In Westchester, Natural Gas Becomes a Rare(r) Commodity

Building in Westchester — whether a modest new home, a downtown apartment building, or a sprawling commercial complex — isn’t easy. There’s financing to secure, local regulations to follow, and blueprints to draft. Traditionally, though, developers have been able take for granted access to public utilities: The faucet will provide water; the breaker panel will draw electricity; the furnace will churn out heat.

A recent dilemma, however, has upended that expectation: Across Westchester, demand for natural gas has outstripped supply. As a result, Con Edison in January announced a natural gas moratorium: No more new residential, commercial, or industrial hookups in any but the northernmost portions of Westchester. (Existing customers are unaffected.) The moratorium took effect on March 15, and ConEd announced later it will be lifted in late 2023.

Allan Drury, a spokesman for Con Ed, says the moratorium is the result of constraints on the interstate transmission pipelines that bring in gas from other parts of the country. “It didn’t sneak up on us,” he says, noting Con Ed anticipated the problem.

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To compensate, “we’ll continue to pursue non-pipeline solutions,” Drury told Westchester Magazine. Those solutions range from customer incentives to conserve energy, to heat pumps, to potential facilities that turn organic waste into natural gas.

“[We’ll] support any pipeline proposals that could get state, local, and federal approvals,” Drury continues. But pipelines are even more difficult to build than Westchester developments: They face opposition from environmental activists and state lawmakers.

(In a recent New York Times story, a spokesperson for Governor Andrew Cuomo attributed the moratorium not to the state’s reluctance to build new pipelines but rather to “poor planning by the utilities.”)

At a NYS Public Service Commission hearing in February, County Executive George Latimer was one of a long line of public officials and others who protested the moratorium vehemently. “This move to abruptly and quickly halt new gas-line hookups in Westchester County will be a tremendous blow to our economic development,” the county executive said. “This blow is particularly serious in our major cities, where development has been the base of their economic revival efforts.” Now that the moratorium has gone into effect, the county executive’s office says Latimer is actively working toward solutions that will enable these projects to move forward.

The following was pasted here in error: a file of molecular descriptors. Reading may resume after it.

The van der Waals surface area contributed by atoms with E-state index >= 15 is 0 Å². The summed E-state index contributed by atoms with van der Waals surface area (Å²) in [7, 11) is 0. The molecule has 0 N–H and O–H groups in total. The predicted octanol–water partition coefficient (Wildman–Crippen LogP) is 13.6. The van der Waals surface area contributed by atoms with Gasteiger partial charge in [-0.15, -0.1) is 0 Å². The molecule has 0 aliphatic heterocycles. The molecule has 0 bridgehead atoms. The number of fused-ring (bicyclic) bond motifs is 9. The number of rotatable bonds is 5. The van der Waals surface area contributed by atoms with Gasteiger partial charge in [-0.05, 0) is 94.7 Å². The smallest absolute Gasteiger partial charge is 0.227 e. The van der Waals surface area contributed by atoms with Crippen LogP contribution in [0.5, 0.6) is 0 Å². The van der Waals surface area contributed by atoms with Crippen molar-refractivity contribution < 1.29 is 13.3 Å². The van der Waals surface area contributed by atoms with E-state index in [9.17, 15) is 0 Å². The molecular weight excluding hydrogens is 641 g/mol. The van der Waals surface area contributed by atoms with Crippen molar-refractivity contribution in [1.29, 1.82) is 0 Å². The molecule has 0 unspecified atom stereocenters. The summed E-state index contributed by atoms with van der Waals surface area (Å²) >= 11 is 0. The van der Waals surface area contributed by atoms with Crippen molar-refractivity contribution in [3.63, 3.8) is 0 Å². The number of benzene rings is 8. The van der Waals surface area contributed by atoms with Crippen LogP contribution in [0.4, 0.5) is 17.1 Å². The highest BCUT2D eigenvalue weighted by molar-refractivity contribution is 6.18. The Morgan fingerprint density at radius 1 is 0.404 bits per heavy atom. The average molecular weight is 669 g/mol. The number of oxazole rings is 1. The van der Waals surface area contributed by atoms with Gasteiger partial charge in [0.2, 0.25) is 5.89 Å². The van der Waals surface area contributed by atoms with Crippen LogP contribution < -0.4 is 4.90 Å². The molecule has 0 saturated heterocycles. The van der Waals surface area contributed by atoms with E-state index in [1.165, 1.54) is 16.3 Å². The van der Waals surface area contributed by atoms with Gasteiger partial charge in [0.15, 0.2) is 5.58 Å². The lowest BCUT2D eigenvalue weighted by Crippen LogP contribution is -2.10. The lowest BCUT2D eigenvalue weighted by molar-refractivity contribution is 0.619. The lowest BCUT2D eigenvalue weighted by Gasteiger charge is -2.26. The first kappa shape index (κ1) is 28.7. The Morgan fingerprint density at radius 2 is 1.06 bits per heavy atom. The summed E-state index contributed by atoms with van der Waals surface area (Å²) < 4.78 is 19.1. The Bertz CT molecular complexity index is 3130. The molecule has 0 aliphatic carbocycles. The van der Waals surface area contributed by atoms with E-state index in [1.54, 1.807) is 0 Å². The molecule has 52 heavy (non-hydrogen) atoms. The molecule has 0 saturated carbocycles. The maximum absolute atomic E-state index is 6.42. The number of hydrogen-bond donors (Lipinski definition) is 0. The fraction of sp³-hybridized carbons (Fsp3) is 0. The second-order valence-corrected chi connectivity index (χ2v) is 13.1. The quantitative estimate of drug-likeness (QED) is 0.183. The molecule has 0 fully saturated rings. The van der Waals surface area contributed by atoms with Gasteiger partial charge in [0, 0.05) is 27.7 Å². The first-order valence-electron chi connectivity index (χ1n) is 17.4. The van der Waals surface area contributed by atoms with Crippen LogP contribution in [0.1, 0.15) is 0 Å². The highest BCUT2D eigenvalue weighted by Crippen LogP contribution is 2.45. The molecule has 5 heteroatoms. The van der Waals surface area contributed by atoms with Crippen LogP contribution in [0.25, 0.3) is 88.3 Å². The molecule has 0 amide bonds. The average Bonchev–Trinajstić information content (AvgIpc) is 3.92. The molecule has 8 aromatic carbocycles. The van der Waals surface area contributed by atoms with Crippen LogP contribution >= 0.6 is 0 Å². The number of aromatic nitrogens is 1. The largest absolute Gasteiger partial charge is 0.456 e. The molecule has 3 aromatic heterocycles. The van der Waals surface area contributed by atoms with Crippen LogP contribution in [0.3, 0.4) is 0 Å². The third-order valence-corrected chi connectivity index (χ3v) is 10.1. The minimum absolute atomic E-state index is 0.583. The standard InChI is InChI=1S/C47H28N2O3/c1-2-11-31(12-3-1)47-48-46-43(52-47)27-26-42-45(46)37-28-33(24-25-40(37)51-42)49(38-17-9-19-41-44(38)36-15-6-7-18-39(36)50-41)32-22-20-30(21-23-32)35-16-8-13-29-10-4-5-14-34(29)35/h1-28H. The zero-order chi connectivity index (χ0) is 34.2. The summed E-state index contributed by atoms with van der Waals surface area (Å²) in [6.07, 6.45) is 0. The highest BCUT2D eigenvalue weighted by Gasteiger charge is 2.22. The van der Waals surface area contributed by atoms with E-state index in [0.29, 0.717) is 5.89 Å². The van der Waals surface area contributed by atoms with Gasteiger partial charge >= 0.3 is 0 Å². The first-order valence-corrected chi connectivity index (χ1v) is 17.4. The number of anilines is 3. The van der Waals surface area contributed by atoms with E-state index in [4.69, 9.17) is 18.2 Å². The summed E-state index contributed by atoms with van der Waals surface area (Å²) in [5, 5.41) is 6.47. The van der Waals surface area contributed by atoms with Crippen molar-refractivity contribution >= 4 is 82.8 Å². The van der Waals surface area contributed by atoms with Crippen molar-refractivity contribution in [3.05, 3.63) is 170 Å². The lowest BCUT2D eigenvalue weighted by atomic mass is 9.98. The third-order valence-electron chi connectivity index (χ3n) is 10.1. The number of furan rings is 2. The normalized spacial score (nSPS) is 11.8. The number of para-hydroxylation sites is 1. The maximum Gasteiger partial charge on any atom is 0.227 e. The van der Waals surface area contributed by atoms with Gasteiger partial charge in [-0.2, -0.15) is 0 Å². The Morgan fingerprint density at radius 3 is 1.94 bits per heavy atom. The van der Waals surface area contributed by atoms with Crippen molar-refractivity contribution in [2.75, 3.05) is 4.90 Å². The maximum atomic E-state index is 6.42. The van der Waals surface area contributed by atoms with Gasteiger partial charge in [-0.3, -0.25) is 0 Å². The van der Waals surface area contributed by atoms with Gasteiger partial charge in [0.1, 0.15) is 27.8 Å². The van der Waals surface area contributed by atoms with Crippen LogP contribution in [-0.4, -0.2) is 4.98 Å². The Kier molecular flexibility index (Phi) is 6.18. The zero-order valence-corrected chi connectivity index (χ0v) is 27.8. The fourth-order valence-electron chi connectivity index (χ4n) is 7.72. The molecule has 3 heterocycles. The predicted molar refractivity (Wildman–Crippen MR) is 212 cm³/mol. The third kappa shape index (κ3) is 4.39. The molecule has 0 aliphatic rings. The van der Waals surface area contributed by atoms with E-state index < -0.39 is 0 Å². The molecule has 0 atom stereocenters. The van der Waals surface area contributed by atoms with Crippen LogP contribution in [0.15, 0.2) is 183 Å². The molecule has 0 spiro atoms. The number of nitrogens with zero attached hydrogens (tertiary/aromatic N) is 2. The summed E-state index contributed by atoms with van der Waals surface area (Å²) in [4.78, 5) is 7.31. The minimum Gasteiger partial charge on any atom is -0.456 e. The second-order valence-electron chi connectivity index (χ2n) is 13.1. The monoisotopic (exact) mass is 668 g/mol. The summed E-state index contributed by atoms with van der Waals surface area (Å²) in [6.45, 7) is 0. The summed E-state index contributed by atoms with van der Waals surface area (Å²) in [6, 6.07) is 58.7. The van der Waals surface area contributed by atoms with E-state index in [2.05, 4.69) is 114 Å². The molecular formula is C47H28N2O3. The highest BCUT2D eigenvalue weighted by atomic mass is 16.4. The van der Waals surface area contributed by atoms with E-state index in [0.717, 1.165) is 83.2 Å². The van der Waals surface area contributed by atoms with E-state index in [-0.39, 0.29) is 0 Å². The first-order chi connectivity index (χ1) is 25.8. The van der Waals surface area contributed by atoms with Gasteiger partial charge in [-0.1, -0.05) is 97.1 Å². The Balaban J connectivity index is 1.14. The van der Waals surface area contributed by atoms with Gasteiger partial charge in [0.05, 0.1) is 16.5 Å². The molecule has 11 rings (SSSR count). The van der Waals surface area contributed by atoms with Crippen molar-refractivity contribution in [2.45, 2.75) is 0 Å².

MaryJane Shimsky, a Westchester County Legislator representing Rivertowns that include Dobbs Ferry and Irvington, has also been an outspoken critic of Con Ed’s approach.

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“I’m very concerned about the moratorium itself, the way it came down, and the complete lack of planning on the part of Con Ed,” she says. “You don’t wait until the last minute to tell local governments, who are relying on development to increase their tax bases.”

Latimer and Shimsky’s concern isn’t hypothetical: Multimillion-dollar developments are underway in many Westchester downtowns, including New Rochelle, Yonkers, and White Plains. Joseph Apicella, a managing director at Pelham-based MacQuesten Development, is one of the developers affected; his company is building affordable-housing developments across Lower Westchester.

“There’s no time to react,” Apicella says. “It causes you to have to go back to the drawing board. To completely eliminate the gas option is quite a burden,” he continues. “I predict it’s going to have a chilling effect on whether developers want to develop in this county.”

Apicella says the problem is compounded by the current boom market: “There are tens of thousands of housing units either planned or under construction in this county.”

Other specific developments being impacted include New Rochelle developments at 327-339 Huguenot Street and 33 Centre Avenue, by Huguenot Partners LLC. Developer Daniel Hollander told the New Rochelle Industrial Development Agency (IDA) in March that having to install heating systems that can be switched to an energy source other than gas will add about $1 million to the project’s cost.

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Under the auspices of the Business Council of Westchester (BCW), Apicella and other local developers — along with local land-use officials and affordable-housing advocates — have formed a 16-member natural-gas-moratorium task force.

“The goal of the task force is to not lose the momentum that we have, by saying to developers, ‘You have to scale back or go back to the drawing board,’” explains John Ravitz, executive vice president of the BCW. “How are we to continue to support the projects that are going to create hundreds of private-sector jobs, bring in revenue for the municipalities and the county as a whole?”

Ravitz says the task force came together swiftly: “Literally, a few minutes after [Con Ed’s announcement], we started getting calls from the major developers in Westchester.” Since then, the task force has been in talks with Con Ed and researching short-term and long-term solutions.

Ravitz and others are skeptical that non-pipeline solutions alone can close the demand gap. He stresses that many of those solutions — like the natural-gas production facilities or installing a spate of heat pumps — could take years and also face various forms of opposition.

“The bottom line is: To solve this, we’re going to need a package of both renewables and expanding the existing pipeline,” Ravitz says.

Freelance writer Kevin Zawacki is a frequent contributor to Westchester Magazine and 914INC.

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